Fed minutes, PMIs prompt investors to dump safe-haven Bunds
LONDON, Aug 22 (Reuters) - German yields hit their highest since March 2012 on Thursday as investors sold Bunds after forecast-beating euro zone business activity data and on persistent concern the Federal Reserve would soon slow its stimulus.
Surveys showed business activity in the currency bloc picked up this month at a faster pace than expected, led by Germany as it benefited from growing demand for its exports.
The data was not enough to lift lower-rated euro zone government debt, which fell along with other riskier assets in emerging markets.
Germany's private sector expanded in August at its fastest rate since January, giving further momentum to the recent rise in German borrowing costs.
"To some extent it's helped by the fact that manufacturing PMI was a lot better than expected, but the real driver in the first instance is the weaker Treasury market finding new highs (in yields) overnight on the back of taper uncertainty," Marc Ostwald, strategist at Monument Securities said.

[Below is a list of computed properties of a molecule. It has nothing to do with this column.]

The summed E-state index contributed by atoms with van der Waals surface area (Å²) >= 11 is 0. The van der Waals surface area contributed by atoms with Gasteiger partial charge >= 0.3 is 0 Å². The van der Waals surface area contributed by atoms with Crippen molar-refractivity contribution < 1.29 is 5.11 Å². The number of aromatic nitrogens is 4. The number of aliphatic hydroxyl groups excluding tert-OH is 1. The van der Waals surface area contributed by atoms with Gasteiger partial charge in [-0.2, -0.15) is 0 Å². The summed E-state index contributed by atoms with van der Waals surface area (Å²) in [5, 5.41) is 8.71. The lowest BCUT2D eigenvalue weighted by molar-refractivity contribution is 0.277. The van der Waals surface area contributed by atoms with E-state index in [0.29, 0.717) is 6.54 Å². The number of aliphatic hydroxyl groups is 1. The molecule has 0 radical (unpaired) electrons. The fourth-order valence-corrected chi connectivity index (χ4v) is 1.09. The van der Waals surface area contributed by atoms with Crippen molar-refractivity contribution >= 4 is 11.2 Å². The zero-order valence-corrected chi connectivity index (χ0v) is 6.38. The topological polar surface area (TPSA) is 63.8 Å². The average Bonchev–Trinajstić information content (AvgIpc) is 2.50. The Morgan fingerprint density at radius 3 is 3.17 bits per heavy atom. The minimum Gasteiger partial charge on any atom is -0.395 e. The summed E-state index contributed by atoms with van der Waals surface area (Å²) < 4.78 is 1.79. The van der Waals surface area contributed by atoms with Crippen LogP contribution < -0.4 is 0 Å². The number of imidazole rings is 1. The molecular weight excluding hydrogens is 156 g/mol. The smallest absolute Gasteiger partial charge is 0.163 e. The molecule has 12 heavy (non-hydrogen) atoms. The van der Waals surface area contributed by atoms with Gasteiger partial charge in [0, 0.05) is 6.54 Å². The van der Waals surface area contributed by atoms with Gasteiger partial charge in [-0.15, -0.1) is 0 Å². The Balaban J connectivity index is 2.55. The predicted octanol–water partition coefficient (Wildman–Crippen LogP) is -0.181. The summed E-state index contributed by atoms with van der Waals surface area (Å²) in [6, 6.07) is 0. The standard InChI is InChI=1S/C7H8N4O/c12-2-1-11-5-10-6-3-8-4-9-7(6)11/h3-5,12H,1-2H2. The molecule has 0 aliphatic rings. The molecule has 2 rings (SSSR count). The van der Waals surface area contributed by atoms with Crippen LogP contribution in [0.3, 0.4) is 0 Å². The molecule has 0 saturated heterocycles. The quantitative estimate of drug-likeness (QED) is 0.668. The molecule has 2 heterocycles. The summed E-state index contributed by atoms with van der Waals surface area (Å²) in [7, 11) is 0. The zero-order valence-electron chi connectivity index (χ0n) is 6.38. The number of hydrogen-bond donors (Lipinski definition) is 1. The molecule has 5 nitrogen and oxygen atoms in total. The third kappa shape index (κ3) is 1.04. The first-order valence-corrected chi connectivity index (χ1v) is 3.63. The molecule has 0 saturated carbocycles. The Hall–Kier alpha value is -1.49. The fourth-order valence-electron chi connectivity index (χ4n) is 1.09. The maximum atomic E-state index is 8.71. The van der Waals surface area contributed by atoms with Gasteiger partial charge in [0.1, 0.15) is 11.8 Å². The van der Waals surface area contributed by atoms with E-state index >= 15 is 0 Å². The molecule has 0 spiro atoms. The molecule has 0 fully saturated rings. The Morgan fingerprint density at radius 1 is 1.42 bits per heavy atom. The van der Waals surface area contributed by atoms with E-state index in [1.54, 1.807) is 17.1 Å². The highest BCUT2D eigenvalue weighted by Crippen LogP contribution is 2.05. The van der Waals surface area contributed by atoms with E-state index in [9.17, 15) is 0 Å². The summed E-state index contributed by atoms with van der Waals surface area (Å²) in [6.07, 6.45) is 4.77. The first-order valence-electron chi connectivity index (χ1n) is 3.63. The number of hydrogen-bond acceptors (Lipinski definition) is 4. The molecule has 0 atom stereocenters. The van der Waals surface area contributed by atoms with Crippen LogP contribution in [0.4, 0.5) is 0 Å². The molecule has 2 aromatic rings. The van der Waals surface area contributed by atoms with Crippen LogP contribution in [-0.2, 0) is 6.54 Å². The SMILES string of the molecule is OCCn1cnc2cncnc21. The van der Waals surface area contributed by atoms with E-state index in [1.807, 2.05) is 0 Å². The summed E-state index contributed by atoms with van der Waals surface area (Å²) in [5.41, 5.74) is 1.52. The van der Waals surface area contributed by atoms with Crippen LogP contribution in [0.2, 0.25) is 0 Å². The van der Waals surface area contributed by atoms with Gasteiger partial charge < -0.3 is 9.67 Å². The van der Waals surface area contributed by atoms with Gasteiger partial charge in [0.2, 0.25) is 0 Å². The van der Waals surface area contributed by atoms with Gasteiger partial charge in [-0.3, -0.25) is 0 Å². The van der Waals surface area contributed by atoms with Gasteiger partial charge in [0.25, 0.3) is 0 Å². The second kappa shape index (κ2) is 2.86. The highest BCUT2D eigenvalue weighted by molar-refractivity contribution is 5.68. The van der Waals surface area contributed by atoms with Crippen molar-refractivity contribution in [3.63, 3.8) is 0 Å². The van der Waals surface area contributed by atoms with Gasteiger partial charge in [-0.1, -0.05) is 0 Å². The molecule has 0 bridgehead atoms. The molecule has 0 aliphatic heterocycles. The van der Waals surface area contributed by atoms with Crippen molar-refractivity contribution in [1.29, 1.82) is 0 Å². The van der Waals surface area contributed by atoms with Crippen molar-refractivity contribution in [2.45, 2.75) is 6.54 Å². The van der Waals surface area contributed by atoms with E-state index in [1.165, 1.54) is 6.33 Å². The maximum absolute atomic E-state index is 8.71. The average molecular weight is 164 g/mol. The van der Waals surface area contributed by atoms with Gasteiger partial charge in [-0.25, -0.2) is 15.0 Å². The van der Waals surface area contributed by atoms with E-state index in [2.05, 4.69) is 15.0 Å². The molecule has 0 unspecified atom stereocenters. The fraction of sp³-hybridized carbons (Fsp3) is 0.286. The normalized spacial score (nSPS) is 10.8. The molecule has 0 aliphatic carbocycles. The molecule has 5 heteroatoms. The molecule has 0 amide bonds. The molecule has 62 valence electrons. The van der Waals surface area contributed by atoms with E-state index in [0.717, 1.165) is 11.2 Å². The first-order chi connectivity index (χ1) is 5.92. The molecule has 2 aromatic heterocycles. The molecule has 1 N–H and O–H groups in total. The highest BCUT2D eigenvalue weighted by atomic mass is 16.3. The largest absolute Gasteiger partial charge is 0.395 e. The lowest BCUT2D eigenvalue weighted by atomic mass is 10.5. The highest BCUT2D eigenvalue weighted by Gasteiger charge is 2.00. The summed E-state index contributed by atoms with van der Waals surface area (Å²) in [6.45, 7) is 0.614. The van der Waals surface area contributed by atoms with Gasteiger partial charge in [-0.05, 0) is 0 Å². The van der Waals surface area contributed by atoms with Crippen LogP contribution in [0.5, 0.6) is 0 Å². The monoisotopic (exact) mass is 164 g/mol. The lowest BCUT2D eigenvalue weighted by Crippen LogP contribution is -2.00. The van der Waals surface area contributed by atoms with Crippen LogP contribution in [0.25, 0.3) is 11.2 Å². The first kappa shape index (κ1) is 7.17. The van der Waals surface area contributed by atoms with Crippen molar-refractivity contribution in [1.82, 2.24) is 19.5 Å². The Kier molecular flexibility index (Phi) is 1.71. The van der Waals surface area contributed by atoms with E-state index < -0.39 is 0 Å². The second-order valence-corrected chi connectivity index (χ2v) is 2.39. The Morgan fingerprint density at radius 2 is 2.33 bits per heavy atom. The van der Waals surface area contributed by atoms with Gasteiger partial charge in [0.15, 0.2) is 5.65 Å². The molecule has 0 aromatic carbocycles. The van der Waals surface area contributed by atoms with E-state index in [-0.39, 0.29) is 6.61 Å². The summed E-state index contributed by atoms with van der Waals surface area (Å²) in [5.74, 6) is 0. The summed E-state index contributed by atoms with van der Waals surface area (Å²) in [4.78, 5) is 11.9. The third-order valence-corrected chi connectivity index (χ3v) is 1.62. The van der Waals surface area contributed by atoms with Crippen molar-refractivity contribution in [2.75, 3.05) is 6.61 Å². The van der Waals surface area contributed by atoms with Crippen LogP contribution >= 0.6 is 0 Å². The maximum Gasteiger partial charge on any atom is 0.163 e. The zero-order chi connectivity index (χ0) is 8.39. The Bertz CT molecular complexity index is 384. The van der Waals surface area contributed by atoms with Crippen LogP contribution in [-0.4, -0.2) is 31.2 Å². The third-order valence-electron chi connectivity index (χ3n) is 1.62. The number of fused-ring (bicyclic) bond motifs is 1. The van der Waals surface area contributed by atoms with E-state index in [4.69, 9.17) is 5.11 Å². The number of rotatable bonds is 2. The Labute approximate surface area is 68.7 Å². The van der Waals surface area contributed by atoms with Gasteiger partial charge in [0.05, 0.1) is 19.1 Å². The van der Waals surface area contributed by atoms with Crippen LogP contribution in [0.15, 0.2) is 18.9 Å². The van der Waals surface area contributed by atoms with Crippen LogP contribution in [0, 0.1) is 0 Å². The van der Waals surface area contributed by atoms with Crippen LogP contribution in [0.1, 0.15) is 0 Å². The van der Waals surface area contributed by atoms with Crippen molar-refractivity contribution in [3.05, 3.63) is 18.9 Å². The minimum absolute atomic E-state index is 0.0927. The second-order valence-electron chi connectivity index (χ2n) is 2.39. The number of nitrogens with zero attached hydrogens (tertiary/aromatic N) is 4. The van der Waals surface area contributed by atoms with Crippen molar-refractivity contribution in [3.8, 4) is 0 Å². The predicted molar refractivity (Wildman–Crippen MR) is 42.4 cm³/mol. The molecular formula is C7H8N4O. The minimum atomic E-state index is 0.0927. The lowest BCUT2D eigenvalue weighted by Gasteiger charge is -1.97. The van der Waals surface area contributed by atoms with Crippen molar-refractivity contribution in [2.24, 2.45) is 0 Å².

Ten-year German yields rose as high as 1.937 percent, up 5 basis points on the day.
German Bund futures fell 55 ticks to 139.59.
The much-anticipated minutes of the Fed's July monetary policy meeting provided few clues on the potential timing for a reduction in U.S. bond purchases
But 10-year U.S. yields hit fresh two-year highs as investors determined the Fed was still on track to taper its asset-buying programme soon, possibly next month.
"At the end of the day whatever the timing is ... the Fed is gradually removing quantitative easing, which means that we are going to see higher rates in coming years," Patrick Jacq, European rate strategist at BNP Paribas said.
Traders said weakness in emerging markets was seeping through into lower-rated debt, which fell across the board. Several emerging currencies hit multi-year or record lows on Thursday.
Ten-year Spanish yields rose 3.7 basis points to 4.57 percent and the Italian equivalent rose 4.3 bps to 4.40 percent. Riskier Portuguese and Greek debt underperformed with their 10-year yields rising 10 bps and 12 bps respectively.
"The periphery sell-off is a function of what is happening in emerging markets," one trader said. "It (yield spreads) will probably widen more if volatility picks up."